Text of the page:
Businesses with questions and comments about the impending Downtown sewer
project will soon have a handy way of communicating with the firm contracted
to engineer the construction.
At Tuesday night’s meeting of the Chesterton Utility Service Board, Paul
Hummel, vice-president of Lawson-Fisher Associates, provided members with a
comment form which, he said, will be distributed to Town Manager Bernie
Doyle and available at his office, located at 220 Broadway at the old New
York Central passenger depot.
Heather Ennis, executive director of the Chesterton/Duneland Chamber of
Commerce—which leases space at the old depot—will also have copies of the
The form can be mailed to Lawson-Fisher’s offices in South Bend.
“It’s a good form,” President Larry Brandt said. “I hope we get a lot of
participation from the Downtown businesses and from anyone else interested.”
Town Engineer Mark O’Dell added that sometime in the next couple of weeks a
meeting will be scheduled with the business community to keep them apprised
of the project’s progress.
Meanwhile, Hummel told the Service Board that surveying of the project area
is continuing, although the weather has not been particularly cooperative.
At this point the project is scheduled to go out to bid on April 1, while
Phase I of the project—affecting South Calumet Road between the Norfolk
Southern right-of-way and West Indiana Ave.—has a target completion date of
June 18. But “that’s a lot of work in a short period of time,” Hummel
cautioned. “That’s aggressive.”
Hummel also noted that “it will be a challenge coordinating” with the other
utilities, the Northern Indiana Public Service Company and Indiana-American
Water Company. “It’s a very tight utility corridor,” he said.
For his part Brandt observed that no one at this point really knows what’s
under the roadway, what sorts of old structures might be excavated, and of
course what pranks the weather may play.
In other business, the Service Board gave a hearty welcome to newly hired
Utility Superintendent Paul Geisendorfer, a 25-year veteran of wastewater
management and the holder of a Wisconsin Class IV permit.
“It’s my extreme pleasure to introduce to this town our new superintendent
of the Utility,” Brandt said. “So welcome aboard, Paul.”
Geisendorfer’s first official day on the job will be March 1.
Members did vote 5-0 to endorse an amendment to the 2010 Salary Ordinance
under which Geisendorfer will be paid an annual salary of $66,000. He will
earn $68,000 on receiving his Indiana Class IV permit.
The Town Council is likely to consider that ordinance at its next meeting,
The Service Board also voted 5-0 to approve a contract, at a price not to
exceed $20,000, with H.J. Umbaugh & Associates for the next biennial rate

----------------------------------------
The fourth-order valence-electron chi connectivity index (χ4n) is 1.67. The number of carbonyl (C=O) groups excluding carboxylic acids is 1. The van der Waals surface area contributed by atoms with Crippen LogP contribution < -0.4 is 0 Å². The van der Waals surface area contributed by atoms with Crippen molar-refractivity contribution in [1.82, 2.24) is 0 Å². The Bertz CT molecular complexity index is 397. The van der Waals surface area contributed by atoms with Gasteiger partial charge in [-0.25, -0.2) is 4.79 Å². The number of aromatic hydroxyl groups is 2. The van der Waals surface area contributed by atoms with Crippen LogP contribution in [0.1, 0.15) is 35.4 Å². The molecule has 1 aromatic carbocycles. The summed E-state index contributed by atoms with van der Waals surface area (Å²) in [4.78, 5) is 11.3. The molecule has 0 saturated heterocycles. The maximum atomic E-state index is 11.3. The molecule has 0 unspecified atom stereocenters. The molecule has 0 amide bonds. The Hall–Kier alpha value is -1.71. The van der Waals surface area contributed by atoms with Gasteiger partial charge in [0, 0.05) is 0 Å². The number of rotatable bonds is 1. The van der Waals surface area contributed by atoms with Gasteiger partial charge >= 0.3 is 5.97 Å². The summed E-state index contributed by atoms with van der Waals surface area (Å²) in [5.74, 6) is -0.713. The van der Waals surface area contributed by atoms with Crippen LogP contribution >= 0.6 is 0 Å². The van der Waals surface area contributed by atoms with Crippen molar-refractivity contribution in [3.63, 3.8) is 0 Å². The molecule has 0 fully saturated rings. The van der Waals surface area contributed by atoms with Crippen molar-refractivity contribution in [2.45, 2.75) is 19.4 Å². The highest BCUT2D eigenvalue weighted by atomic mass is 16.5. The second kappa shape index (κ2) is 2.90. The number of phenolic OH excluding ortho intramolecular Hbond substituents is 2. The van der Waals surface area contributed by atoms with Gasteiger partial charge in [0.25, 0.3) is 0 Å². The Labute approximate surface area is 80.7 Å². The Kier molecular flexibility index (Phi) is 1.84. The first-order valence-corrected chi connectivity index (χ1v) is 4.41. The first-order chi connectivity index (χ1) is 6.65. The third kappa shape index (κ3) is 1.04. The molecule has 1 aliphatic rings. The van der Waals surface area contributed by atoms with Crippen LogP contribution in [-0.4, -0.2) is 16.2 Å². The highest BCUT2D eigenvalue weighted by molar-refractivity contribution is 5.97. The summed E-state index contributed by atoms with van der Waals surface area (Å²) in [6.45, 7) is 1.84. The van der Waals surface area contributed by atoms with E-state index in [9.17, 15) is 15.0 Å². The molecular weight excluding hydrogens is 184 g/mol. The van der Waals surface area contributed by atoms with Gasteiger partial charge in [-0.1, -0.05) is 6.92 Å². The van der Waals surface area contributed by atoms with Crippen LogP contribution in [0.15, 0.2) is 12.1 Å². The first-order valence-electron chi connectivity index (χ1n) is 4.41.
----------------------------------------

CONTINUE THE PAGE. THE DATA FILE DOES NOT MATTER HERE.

O’Dell said that the price is the same as the one for the previous rate
study, conducted by Umbaugh in 2008.
The Service Board voted 5-0 as well to approve a month-to-month lease, at a
cost of $1,500 per month, with the owner of the former Pioneer Lumber
building on Grant Ave., as a temporary home for the Utilities field
collection crew, which will soon be evicted from its current quarters at the
former United Tractor facility at 116 N. 15th St. when that structure is
The town is replacing the old United Tractor facility with a brand-new
On top of the Downtown sanitary sewer replacement and separation project—on
top of the installation of a new sanitary force main along Porter Ave.
between South Calumet Road and Fifth Street—there’s one other project bound
to inconvenience motorists this season: the re-lining of the 18-inch gravity
line on the south side of Porter Ave. between South Calumet and Sixth
That project—partially funded by a federal earmark secured by U.S. Rep. Pete
Visclosky, D-1st—is scheduled to go out to bid late in February and awarded
sometime in April, O’Dell said.
In January Chesterton used 49.04 percent of its 3,750,000 gallon per day (gpd)
allotment of the wasterwater treatment plant; Porter, 57.66 percent of its
767,000 gpd allotment; the Indian Boundary Conservancy District, 73.94
percent of its 81,000 gpd allotment; and the plant as a whole, 50.57 percent
of its capacity.
There were no bypasses recorded last month.
In January the Utility ran a surplus of $99,635.
While on the subject of bypasses, Brandt took note of a “Quickly” item
published recently in the Post-Tribune in which the contributor
wondered how the wastewater treatment plant could accept sewage from Porter
hospital’s new facility in Liberty Township—Porter has not yet announced
which municipality will be treating its sewage—“with all the bypasses”
recorded at the plant.
Brandt dismissed the contributor as a “moron,” said that bypasses are not a
function of a plant’s capacity but rather of stormwater infiltration into
the collection system, and added that the days of bypasses in any event are
numbered. “I think we’re headed in the very near future toward not having